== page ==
Baseball season is in full swing, and football season kicks off in September. While sports fans may be excited to cheer on their favorite teams, seeing the game in person comes with a hefty price tag.
Chicago-based ticket reseller VividSeats.com reports that the average ticket price across all NFL games for the 2013 season is $203.75, which doesn't include extras like stadium parking, beer, food or team swag. Tickets to the New England Patriots – the team with the most expensive tickets in the league – average $431 apiece.
That news doesn't bode well for fans on a budget, so here's a look at several strategies for saving money on sports tickets.
1. Join the fan club. Join the fan club of whatever team you support so you'll be among the first to hear about ticket offers. Sometimes membership has a nominal fee attached, but that fee can pay off if you attend several games in a season. Qiana Martin, an athlete and global soccer ambassador, has bought tickets through a soccer club's ticket exchange program, which she paid about $20 to join. "I purchased third-row seats, which is literally unheard of," she says. "It was a once-in-a-lifetime experience."
2. Search for presale passwords. Companies that sponsor sports teams may give out presale passwords for purchasing tickets before they go on sale to the general public, and the passwords sometimes include discounts. Tony Knopp, co-founder and CEO of Spotlight Ticket Management, advises to search online for a presale password. "You can usually find it by Googling," he says.
3. Shop the secondary market. Ticket agents or season-ticket holders who can't make a game often resell their tickets on websites like StubHub.com, TicketCity.com or eBay. According to Russ D'Souza, co-founder of SeatGeek.com, which aggregates tickets available online and rates their value, online tickets are often sold for under face value because the seller simply wants to get rid of them.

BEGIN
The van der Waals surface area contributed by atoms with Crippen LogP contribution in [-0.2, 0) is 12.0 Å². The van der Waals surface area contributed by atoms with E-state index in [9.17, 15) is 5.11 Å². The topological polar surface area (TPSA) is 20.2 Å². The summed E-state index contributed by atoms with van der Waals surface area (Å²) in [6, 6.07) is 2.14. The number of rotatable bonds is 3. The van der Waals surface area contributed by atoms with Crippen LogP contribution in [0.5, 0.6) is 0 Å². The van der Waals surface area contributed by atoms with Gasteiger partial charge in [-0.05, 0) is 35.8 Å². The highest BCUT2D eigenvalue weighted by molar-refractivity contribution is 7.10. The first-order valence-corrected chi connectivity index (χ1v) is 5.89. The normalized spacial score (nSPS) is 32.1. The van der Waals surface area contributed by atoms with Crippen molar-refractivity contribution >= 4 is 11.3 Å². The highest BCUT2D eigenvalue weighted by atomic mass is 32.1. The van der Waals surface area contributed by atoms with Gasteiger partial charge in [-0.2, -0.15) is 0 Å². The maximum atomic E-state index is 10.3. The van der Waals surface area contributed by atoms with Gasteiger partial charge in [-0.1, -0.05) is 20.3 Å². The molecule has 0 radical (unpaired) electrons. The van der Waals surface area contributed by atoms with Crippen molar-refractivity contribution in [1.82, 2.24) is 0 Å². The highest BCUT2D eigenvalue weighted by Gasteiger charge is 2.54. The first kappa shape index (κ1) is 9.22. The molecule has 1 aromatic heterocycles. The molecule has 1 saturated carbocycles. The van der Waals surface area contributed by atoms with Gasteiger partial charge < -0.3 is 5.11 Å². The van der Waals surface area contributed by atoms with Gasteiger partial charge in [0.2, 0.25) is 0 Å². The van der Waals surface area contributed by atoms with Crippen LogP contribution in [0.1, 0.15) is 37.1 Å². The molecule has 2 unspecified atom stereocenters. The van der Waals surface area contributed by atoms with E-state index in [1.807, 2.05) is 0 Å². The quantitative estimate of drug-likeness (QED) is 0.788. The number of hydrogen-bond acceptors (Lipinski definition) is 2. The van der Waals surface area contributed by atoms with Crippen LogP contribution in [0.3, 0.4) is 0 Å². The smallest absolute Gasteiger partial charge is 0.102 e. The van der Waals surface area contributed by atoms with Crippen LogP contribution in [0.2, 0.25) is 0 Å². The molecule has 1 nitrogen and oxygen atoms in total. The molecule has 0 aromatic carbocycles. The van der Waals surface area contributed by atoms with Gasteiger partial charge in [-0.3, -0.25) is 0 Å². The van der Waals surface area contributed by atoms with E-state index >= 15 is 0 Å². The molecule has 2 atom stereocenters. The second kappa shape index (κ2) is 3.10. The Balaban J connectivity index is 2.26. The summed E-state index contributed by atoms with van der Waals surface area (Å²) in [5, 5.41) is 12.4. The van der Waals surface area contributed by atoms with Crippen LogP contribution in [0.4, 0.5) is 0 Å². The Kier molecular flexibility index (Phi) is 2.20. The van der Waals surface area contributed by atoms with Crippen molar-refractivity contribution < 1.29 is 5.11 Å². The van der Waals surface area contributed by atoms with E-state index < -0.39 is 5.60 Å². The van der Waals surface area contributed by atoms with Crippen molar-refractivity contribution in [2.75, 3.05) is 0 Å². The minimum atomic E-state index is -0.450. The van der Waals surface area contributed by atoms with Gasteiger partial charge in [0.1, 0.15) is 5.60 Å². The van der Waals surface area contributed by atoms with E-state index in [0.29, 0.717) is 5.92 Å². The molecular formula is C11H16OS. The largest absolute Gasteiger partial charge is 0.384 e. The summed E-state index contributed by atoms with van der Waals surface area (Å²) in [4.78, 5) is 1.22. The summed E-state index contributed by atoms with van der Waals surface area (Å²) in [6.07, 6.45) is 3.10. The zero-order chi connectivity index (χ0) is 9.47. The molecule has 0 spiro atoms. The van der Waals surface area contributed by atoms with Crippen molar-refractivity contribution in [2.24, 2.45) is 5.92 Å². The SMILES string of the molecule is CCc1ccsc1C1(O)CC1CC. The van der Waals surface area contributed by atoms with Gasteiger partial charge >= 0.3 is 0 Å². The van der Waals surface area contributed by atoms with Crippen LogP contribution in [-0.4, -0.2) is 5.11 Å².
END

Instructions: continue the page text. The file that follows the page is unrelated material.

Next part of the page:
While tickets might be priced even lower on Craigslist, D'Souza encourages consumers to stick to marketplaces with a money-back guarantee in case the tickets turn out to be fraudulent or don't arrive in time for the game. "Yes, the seats on Craigslist may be cheaper, but there's no recourse for you to get your money back," he says. Wronged eBay buyers can use the site's dispute resolution center, but sellers' own fear of a negative feedback rating is often enough to prevent fraud, according to D'Souza.
[Read: Secrets of Successful eBay Sellers.]
The secondary marketplace also comes in handy if you have tickets you need to unload because of a change in schedule. Rather than eating that cost, you could sell them to someone else and recoup some or all of the money you paid.
4. Visit the scalp-free zone. Instead of leaving fans to buy from scalpers on the street and potentially get ripped off, several sports venues, including Fenway Park, have a designated area called a scalp-free zone where ticket transactions between fans are regulated. Generally in scalp-free zones, tickets cannot be sold above face value and personnel affiliated with the team will scan your ticket "to make sure it's not a phony," Knopp says.
5. Go on a weeknight. Most major football teams play on weekends, but other sports such as baseball, hockey and basketball play on weeknights. Choosing a weeknight game could save you money because those tickets are often less popular, according to Will Flaherty, a SeatGeek.com spokesman. "There's a lot of variance in ticket prices by day of the week," he says.
6. Buy singles. Sporting events are often a social activity, so single tickets aren't as popular. "Single tickets tends to be cheaper on a per ticket basis," D'Souza says. "There's less demand for people who want to sit by themselves." If you're going with a friend, look for seats in the same section or piggyback seats where you're sitting directly behind each other.
7. Wait until game day. According to SeatGeek.com, Major League Baseball tickets purchased on game day are 33.5 percent less expensive, on average, than those bought two weeks prior to the game, and 43.2 percent less expensive compared to 30 days prior to the game. Flaherty says tickets are "like a loaf of bread or a gallon of milk. [They have] a shelf life and an expiration date."